‘Soldiers will be collecting, burying bodies’
Johannesburg - Defence and Military Veterans Minister Nosiviwe Mapisa-Nqakula has painted the picture of a worse Covid-19 scenario in the next few months where soldiers would be collecting bodies and helping to bury them.
She was explaining the reason President Cyril Ramaphosa had to deploy more than 73 000 additional members of the defence force. Ramaphosa on Tuesday informed co-chairperson of the joint standing committee on defence Cyril Xaba that he had approved the deployment of 73 180 soldiers in addition to the initial 2 820 troops which were deployed late last month to assist the police to enforce the lockdown regulations, including controlling the border lines.
The latest deployment came with a revised budget of more than R4.6 billion from R600m. Speaking on a radio show yesterday, Mapisa-Nqakula said if it happened, like in many countries, that South Africans die in huge numbers through the coronavirus, the defence force members would be there to collect bodies.
“They will put up big mortuaries where scores of people who would die will be kept. “When the need arises SANDF will be there to build mortuaries in areas where we may not have one,” she said. She said big trucks had been made available to ferry the corpses to cemeteries.
Mapisa-Nqakula said that with the rising numbers of infections and the predictions that there was likely to be an exponential curve between August and September, there was a pressing need for Ramaphosa to increase the army deployment.
“Who are we to believe that what has happened in Italy or Spain will not happen in South Africa? “So we must be readily available as the defence force to deal with such incidents,” she said.
She said the SA National Defence Force had doctors and psychologists who would work hand-in-hand with the Health and Social Development departments “at a time when people will be dying”.
She said that among the latest deployment would be members of the SA Military Health Service who would work under the guidance of the Health Department. “If there is any mass screening to be done, we are hoping that the Department of Health will rely on the skill of medical professionals of the SANDF.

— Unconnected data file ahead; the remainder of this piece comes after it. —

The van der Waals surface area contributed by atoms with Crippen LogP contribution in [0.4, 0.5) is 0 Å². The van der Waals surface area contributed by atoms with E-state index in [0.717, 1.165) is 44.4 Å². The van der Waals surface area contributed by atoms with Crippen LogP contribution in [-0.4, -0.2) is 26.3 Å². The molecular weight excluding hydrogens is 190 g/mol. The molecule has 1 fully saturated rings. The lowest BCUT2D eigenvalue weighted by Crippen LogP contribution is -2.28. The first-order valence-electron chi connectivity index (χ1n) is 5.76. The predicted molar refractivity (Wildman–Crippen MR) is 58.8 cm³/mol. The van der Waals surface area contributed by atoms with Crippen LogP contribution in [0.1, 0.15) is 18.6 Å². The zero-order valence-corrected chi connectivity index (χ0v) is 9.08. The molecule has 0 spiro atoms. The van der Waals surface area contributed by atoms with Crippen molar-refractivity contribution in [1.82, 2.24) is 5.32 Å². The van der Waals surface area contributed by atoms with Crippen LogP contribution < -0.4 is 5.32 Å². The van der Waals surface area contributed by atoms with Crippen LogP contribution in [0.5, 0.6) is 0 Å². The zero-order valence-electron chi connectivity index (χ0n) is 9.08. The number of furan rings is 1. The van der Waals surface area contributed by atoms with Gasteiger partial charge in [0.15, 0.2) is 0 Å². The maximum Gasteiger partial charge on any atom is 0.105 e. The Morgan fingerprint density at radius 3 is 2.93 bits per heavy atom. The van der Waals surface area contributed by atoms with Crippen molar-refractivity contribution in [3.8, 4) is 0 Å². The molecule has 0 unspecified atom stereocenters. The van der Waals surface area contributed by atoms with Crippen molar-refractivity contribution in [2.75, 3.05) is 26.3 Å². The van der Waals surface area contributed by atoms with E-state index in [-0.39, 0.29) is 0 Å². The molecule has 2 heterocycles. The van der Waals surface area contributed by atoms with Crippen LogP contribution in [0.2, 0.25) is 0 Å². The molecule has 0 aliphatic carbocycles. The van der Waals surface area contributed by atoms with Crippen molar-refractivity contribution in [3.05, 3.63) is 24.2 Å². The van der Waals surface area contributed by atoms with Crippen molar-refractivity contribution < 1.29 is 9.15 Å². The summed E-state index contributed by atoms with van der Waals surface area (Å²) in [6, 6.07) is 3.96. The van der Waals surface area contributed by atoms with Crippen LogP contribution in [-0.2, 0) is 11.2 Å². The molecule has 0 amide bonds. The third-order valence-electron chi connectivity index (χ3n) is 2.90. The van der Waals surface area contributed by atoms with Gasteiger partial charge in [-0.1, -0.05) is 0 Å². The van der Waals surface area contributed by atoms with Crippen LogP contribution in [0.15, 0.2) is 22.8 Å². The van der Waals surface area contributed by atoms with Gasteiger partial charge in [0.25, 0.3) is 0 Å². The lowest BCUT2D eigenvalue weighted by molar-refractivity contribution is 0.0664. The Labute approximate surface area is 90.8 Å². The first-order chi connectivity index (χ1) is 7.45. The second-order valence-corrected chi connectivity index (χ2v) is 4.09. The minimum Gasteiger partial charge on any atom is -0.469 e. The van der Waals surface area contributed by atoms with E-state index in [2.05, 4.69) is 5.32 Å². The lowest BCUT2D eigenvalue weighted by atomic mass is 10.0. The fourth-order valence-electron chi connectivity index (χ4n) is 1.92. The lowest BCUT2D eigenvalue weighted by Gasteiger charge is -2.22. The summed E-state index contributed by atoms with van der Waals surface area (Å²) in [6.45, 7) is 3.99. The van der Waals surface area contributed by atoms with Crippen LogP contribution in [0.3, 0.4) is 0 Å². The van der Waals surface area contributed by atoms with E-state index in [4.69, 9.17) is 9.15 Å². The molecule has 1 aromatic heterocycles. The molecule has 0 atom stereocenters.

“Right now our death rate is very low at 58, but we cannot say we will never get to where other countries have been. I can assure you that the people you will need to pick those bodies to go and bury them would be the members of SANDF because they are the ones who have a mandate of being deployed without challenging the orders given to them,” she said.
The SA Military Health Service would also look after soldiers who might be infected during the course of their duties, she said. Mapisa-Nqakula said SANDF members were constructing pedestrian bridges in KwaZulu-Natal and Eastern Cape for people to cross rivers in order to get to clinics to access medical help.
She also warned that the army would not be tolerant of those disobeying lockdown and stay-at-home instructions as this might lead to another extension of the lockdown. But she called on soldiers not to violate human rights.
“As we look at some of the transgressions, which may have been committed by the SANDF, we should also quickly look around at our own people’s conduct… the manner in which they are provoking the police, metro police and soldiers is unacceptable.
“If people are going to be making their point by coming out and doing things which they are not supposed to do at the time when the whole country is locked down, honestly that is truly provocative because we need to remain indoors,” she said.
However, she said some cases of brutality involving soldiers were being handled by police and the military ombudsman to “account to South Africans through Parliament about the number of cases of abuse”.
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